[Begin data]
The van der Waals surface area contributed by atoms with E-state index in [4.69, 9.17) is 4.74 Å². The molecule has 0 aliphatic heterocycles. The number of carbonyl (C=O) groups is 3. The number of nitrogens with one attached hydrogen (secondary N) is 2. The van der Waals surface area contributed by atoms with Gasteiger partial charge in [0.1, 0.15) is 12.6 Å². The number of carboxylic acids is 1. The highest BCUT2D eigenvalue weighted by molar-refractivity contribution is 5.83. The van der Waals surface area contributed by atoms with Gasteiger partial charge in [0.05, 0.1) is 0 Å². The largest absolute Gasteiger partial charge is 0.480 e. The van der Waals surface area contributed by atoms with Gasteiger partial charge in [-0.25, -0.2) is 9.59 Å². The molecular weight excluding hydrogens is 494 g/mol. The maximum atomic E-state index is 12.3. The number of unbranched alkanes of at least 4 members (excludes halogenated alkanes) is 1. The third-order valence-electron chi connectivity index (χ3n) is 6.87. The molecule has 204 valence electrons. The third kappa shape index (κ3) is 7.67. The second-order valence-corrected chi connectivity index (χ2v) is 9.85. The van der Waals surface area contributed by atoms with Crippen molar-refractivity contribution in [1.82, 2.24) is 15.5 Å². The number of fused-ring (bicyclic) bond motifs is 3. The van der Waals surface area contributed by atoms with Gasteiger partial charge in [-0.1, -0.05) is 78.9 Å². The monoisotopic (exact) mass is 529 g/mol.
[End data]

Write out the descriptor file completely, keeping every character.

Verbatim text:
The van der Waals surface area contributed by atoms with E-state index in [4.69, 9.17) is 4.74 Å². The molecule has 0 aliphatic heterocycles. The number of carbonyl (C=O) groups is 3. The number of nitrogens with one attached hydrogen (secondary N) is 2. The van der Waals surface area contributed by atoms with Gasteiger partial charge in [0.1, 0.15) is 12.6 Å². The number of carboxylic acids is 1. The highest BCUT2D eigenvalue weighted by molar-refractivity contribution is 5.83. The van der Waals surface area contributed by atoms with Gasteiger partial charge in [0.05, 0.1) is 0 Å². The largest absolute Gasteiger partial charge is 0.480 e. The van der Waals surface area contributed by atoms with Gasteiger partial charge in [-0.25, -0.2) is 9.59 Å². The molecular weight excluding hydrogens is 494 g/mol. The maximum atomic E-state index is 12.3. The number of unbranched alkanes of at least 4 members (excludes halogenated alkanes) is 1. The third-order valence-electron chi connectivity index (χ3n) is 6.87. The molecule has 204 valence electrons. The third kappa shape index (κ3) is 7.67. The second-order valence-corrected chi connectivity index (χ2v) is 9.85. The van der Waals surface area contributed by atoms with Crippen molar-refractivity contribution in [1.82, 2.24) is 15.5 Å². The number of fused-ring (bicyclic) bond motifs is 3. The van der Waals surface area contributed by atoms with Gasteiger partial charge in [-0.1, -0.05) is 78.9 Å². The monoisotopic (exact) mass is 529 g/mol.